Discovering good movies, one bad movie at a time

Intermittently this summer, we’ll be taking an historical tour of the Hollywood blockbuster by examining an older film that is in some way a spiritual precursor to one of the weekend’s wide releases. Last week: there are many ways we could plausibly describe Midsommar, one of them being to call it a psychodrama about the […]

Whatever else we can say about it, 24 Frames sure as hell is different. The final film by the late master director Abbas Kiarostami (it premiered a little under a year after his death) would already have my affection just for being such a swerve, albeit a totally in-character swerve. After briefly leaving Iran to […]

Screened at the 20th Wisconsin Film Festival. Be forewarned: I don’t think it’s possible to discuss this film without sounding like a pretentious ass, and anyway, I wasn’t trying not to. Both in person and online, I have encountered the criticism-or-maybe-it’s-just-an-observation that if you don’t know what The Green Fog is doing before you see […]

The most interesting thing about Dawson City: Frozen Time, by far, is the real-life history that enabled its existence. This is not to slight docu-essayist Bill Morrison, of the very highly-regarded 2002 Decasia (which I haven’t seen), among a couple dozen other films that are, as I understand it, mostly rather like this: moving collages […]

I will say this, and say it sincerely: Rat Film is definitely a weird film in all the right ways. On paper, director-writer Theo Anthony’s documentary argues a basic-unto-banal chain of causes and effects: systemic racism keeps black communities in the United States mired in poverty, urban centers that are mired in poverty tend to […]

Whatever else we might say about it, mother! is the most Darren Aronofsky of all Darren Aronfsky films, combining at least something from every one of his previous six features. This is the point where I need to admit that I’d rank those six features on a scale from “hated it” to “that was pretty […]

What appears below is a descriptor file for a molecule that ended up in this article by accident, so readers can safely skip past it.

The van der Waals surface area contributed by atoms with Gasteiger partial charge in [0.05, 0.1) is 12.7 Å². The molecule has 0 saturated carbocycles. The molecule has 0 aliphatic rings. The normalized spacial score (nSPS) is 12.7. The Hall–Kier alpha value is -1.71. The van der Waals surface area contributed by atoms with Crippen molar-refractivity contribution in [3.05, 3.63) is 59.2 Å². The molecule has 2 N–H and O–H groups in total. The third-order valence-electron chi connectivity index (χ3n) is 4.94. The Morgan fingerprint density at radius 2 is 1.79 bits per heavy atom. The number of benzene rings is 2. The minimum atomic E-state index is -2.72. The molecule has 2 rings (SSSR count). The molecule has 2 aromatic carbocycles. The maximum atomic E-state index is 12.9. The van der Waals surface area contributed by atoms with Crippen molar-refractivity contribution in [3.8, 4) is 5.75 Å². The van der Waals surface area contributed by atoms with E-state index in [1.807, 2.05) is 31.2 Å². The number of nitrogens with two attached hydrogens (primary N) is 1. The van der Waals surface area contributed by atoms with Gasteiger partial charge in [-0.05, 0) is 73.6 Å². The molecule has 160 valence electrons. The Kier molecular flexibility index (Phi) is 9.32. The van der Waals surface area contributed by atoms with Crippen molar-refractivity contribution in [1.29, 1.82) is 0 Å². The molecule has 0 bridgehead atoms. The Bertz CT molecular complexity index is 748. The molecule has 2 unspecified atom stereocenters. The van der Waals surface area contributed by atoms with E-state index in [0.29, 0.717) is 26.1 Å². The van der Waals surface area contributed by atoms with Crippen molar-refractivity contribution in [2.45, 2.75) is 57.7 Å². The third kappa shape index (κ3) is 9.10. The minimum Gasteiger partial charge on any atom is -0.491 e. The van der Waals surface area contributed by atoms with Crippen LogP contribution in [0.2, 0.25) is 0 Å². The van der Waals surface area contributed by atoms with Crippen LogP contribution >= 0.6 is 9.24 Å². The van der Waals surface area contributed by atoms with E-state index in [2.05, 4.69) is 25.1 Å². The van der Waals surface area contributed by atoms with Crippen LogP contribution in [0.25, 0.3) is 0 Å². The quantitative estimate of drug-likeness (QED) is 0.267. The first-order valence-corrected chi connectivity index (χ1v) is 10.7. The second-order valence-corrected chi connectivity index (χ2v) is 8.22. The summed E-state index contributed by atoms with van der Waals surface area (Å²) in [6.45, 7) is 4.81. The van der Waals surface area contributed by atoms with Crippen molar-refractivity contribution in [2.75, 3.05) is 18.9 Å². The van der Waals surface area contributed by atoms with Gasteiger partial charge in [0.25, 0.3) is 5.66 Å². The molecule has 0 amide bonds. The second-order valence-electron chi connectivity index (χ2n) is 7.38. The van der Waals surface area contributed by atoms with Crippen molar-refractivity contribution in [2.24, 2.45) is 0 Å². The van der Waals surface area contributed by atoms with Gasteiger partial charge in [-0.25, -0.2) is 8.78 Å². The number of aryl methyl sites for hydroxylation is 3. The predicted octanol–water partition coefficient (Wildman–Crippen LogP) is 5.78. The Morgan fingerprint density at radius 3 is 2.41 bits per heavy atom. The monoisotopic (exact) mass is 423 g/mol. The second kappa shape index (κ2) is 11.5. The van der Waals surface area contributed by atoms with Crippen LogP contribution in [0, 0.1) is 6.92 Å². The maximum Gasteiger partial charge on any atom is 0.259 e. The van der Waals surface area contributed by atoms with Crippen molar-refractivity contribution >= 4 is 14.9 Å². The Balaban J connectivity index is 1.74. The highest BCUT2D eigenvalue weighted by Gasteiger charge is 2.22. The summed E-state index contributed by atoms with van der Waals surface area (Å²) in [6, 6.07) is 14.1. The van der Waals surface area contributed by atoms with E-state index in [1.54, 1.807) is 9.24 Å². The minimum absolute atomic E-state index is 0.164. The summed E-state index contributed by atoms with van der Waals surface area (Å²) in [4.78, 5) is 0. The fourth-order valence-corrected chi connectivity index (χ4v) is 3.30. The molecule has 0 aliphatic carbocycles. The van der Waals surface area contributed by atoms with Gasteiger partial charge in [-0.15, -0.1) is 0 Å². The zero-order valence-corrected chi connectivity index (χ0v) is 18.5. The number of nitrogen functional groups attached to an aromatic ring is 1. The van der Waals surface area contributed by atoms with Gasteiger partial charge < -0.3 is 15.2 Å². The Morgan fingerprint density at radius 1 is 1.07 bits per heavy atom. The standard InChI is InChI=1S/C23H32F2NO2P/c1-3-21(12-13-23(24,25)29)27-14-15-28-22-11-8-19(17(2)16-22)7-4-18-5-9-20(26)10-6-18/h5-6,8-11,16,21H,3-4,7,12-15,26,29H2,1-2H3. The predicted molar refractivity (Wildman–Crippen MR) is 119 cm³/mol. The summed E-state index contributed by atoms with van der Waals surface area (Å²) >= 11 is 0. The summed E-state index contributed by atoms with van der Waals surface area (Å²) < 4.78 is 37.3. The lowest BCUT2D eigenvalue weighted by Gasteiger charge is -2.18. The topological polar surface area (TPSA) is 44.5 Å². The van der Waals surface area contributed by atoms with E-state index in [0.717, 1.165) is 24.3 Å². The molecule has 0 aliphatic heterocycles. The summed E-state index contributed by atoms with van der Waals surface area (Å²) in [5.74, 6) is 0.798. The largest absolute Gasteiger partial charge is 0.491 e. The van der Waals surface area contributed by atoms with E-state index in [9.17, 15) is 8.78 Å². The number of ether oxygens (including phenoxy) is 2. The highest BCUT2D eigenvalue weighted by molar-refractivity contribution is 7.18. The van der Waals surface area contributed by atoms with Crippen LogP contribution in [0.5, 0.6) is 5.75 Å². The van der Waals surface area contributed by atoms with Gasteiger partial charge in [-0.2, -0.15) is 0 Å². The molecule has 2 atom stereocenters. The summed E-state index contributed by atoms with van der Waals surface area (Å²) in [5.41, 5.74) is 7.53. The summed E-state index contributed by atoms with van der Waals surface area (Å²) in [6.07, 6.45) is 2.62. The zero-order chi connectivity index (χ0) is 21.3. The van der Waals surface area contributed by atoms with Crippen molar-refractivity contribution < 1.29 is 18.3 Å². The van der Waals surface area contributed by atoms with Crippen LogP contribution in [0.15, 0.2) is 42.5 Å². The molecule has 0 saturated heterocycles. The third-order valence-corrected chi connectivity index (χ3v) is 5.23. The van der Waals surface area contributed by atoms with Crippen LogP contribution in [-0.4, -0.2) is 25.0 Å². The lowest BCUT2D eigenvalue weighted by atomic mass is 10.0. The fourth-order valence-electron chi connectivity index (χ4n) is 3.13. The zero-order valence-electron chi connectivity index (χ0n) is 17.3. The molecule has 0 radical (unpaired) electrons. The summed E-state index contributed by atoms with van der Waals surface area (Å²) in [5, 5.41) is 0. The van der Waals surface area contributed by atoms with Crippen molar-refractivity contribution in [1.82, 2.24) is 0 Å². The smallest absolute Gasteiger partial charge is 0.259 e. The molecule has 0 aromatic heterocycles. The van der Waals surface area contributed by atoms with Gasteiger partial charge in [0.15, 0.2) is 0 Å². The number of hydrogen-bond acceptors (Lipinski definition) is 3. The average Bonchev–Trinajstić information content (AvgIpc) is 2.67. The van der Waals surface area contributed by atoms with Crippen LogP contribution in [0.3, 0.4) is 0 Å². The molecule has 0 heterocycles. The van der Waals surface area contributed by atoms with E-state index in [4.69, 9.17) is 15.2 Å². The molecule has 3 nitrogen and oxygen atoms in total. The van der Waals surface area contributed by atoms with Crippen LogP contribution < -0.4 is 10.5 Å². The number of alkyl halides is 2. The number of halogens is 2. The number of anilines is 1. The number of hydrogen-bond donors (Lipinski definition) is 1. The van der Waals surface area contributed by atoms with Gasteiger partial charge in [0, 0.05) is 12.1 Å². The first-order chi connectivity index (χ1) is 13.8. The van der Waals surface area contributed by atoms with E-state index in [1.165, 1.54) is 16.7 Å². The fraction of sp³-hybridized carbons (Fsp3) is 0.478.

A review requested by Jakob G, with thanks for contributing to the Second Quinquennial Antagony & Ecstasy ACS Fundraiser. It’s a bad habit to compare one film to another and count that as a review, but oh, how hard it is to talk about Baraka without constantly checking it against Koyaanisqatsi. The two films, released […]

A review requested by Andrew Yankes, with thanks for contributing to the Second Quinquennial Antagony & Ecstasy ACS Fundraiser. There is no film quite like the 1979 animated short Tale of Tales. I mean that in the most literal way. Just about every film is like some other film, but not this one – it […]

A quarter of the way through Knight of Cups, I was despondent with the thought that Terrence Malick will probably never make a great film again for the rest of his career. Halfway through Knight of Cups, I was convinced that I was watching the most important film of the 21st Century. By the end […]

A review requested by David Greenwood, with thanks for contributing to the Second Quinquennial Antagony & Ecstasy ACS Fundraiser. L’âge d’or, an hour-long 1930 feature, is the second of the two collaborations between France-based Spanish surrealists Luis Buñuel and Salvador Dalí, and it is certainly less jam-packed with iconic “every film buff alive knows this […]

At heart, Tarr Béla’s curious little noodle of a movie from 1995, the 35-minute Journey on the Plain, is an exercise, not quite avant-garde enough to be a genuine experimental film but totally lacking in narrative or insisted-upon theme. And in this respect, it’s the only such film in the director’s career, for no matter […]

Don’t have time to read my blathering about something I’m underqualified to discuss? That’s fine! But please skip to the end and watch one of the most awesome things you have ever seen. The problem with paying tribute to the films of my birth year is my birth year: 1981 was one of the low […]